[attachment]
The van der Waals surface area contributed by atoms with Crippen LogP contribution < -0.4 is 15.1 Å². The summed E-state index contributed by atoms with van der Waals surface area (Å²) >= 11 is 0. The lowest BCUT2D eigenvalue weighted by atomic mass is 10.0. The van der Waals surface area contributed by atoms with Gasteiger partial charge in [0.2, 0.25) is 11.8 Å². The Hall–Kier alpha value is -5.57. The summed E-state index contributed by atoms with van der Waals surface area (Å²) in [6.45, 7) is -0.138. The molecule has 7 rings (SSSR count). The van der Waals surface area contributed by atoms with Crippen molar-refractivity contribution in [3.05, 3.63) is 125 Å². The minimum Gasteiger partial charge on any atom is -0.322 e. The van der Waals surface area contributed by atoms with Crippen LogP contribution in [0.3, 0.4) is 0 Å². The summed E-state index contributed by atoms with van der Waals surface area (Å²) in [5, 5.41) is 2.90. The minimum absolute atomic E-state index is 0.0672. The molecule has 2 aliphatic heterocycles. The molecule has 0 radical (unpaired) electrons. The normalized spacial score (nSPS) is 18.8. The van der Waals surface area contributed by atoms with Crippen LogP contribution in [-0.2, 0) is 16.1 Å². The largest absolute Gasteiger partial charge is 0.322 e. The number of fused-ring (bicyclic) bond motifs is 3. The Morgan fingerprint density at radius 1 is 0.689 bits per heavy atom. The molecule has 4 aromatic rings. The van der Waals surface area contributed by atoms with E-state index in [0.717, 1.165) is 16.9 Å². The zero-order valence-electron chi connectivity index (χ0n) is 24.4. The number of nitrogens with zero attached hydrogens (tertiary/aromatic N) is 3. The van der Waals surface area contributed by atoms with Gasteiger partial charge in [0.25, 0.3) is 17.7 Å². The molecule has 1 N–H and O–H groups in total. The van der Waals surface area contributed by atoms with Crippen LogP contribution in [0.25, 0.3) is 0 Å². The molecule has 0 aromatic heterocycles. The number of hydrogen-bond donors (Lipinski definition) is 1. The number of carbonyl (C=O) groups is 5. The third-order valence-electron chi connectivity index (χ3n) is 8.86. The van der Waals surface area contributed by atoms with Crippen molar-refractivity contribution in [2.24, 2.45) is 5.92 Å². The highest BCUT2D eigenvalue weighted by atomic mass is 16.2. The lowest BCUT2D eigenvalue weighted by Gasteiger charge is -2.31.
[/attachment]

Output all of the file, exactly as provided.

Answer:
The van der Waals surface area contributed by atoms with Crippen LogP contribution < -0.4 is 15.1 Å². The summed E-state index contributed by atoms with van der Waals surface area (Å²) >= 11 is 0. The lowest BCUT2D eigenvalue weighted by atomic mass is 10.0. The van der Waals surface area contributed by atoms with Gasteiger partial charge in [0.2, 0.25) is 11.8 Å². The Hall–Kier alpha value is -5.57. The summed E-state index contributed by atoms with van der Waals surface area (Å²) in [6.45, 7) is -0.138. The molecule has 7 rings (SSSR count). The van der Waals surface area contributed by atoms with Crippen molar-refractivity contribution in [3.05, 3.63) is 125 Å². The minimum Gasteiger partial charge on any atom is -0.322 e. The van der Waals surface area contributed by atoms with Crippen LogP contribution in [0.3, 0.4) is 0 Å². The summed E-state index contributed by atoms with van der Waals surface area (Å²) in [5, 5.41) is 2.90. The minimum absolute atomic E-state index is 0.0672. The molecule has 2 aliphatic heterocycles. The molecule has 0 radical (unpaired) electrons. The normalized spacial score (nSPS) is 18.8. The van der Waals surface area contributed by atoms with Crippen LogP contribution in [-0.2, 0) is 16.1 Å². The largest absolute Gasteiger partial charge is 0.322 e. The number of fused-ring (bicyclic) bond motifs is 3. The Morgan fingerprint density at radius 1 is 0.689 bits per heavy atom. The molecule has 4 aromatic rings. The van der Waals surface area contributed by atoms with E-state index in [0.717, 1.165) is 16.9 Å². The zero-order valence-electron chi connectivity index (χ0n) is 24.4. The number of nitrogens with zero attached hydrogens (tertiary/aromatic N) is 3. The van der Waals surface area contributed by atoms with Gasteiger partial charge in [0.25, 0.3) is 17.7 Å². The molecule has 1 N–H and O–H groups in total. The van der Waals surface area contributed by atoms with Crippen LogP contribution in [0.25, 0.3) is 0 Å². The molecule has 0 aromatic heterocycles. The number of hydrogen-bond donors (Lipinski definition) is 1. The number of carbonyl (C=O) groups is 5. The third-order valence-electron chi connectivity index (χ3n) is 8.86. The van der Waals surface area contributed by atoms with Crippen molar-refractivity contribution in [2.24, 2.45) is 5.92 Å². The highest BCUT2D eigenvalue weighted by atomic mass is 16.2. The lowest BCUT2D eigenvalue weighted by Gasteiger charge is -2.31.